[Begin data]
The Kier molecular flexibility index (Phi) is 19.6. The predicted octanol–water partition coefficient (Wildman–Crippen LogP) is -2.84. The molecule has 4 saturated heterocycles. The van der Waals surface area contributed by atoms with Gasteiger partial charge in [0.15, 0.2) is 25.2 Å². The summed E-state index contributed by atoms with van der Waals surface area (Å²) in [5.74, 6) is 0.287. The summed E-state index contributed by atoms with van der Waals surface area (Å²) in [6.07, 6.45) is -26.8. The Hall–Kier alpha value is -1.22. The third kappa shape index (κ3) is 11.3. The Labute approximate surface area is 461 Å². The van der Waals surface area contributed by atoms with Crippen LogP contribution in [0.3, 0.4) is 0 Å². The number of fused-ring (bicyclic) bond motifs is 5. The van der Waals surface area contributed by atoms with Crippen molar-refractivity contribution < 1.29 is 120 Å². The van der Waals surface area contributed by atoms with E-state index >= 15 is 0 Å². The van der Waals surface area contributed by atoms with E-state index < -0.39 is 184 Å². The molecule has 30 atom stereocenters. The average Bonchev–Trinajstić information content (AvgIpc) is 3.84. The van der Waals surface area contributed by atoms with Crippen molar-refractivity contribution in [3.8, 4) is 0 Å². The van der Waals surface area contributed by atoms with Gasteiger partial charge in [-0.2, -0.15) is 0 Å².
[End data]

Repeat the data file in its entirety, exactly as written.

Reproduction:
The Kier molecular flexibility index (Phi) is 19.6. The predicted octanol–water partition coefficient (Wildman–Crippen LogP) is -2.84. The molecule has 4 saturated heterocycles. The van der Waals surface area contributed by atoms with Gasteiger partial charge in [0.15, 0.2) is 25.2 Å². The summed E-state index contributed by atoms with van der Waals surface area (Å²) in [5.74, 6) is 0.287. The summed E-state index contributed by atoms with van der Waals surface area (Å²) in [6.07, 6.45) is -26.8. The Hall–Kier alpha value is -1.22. The third kappa shape index (κ3) is 11.3. The Labute approximate surface area is 461 Å². The van der Waals surface area contributed by atoms with Crippen LogP contribution in [0.3, 0.4) is 0 Å². The number of fused-ring (bicyclic) bond motifs is 5. The van der Waals surface area contributed by atoms with Crippen molar-refractivity contribution < 1.29 is 120 Å². The van der Waals surface area contributed by atoms with E-state index >= 15 is 0 Å². The van der Waals surface area contributed by atoms with E-state index < -0.39 is 184 Å². The molecule has 30 atom stereocenters. The average Bonchev–Trinajstić information content (AvgIpc) is 3.84. The van der Waals surface area contributed by atoms with Crippen molar-refractivity contribution in [3.8, 4) is 0 Å². The van der Waals surface area contributed by atoms with Gasteiger partial charge in [-0.2, -0.15) is 0 Å².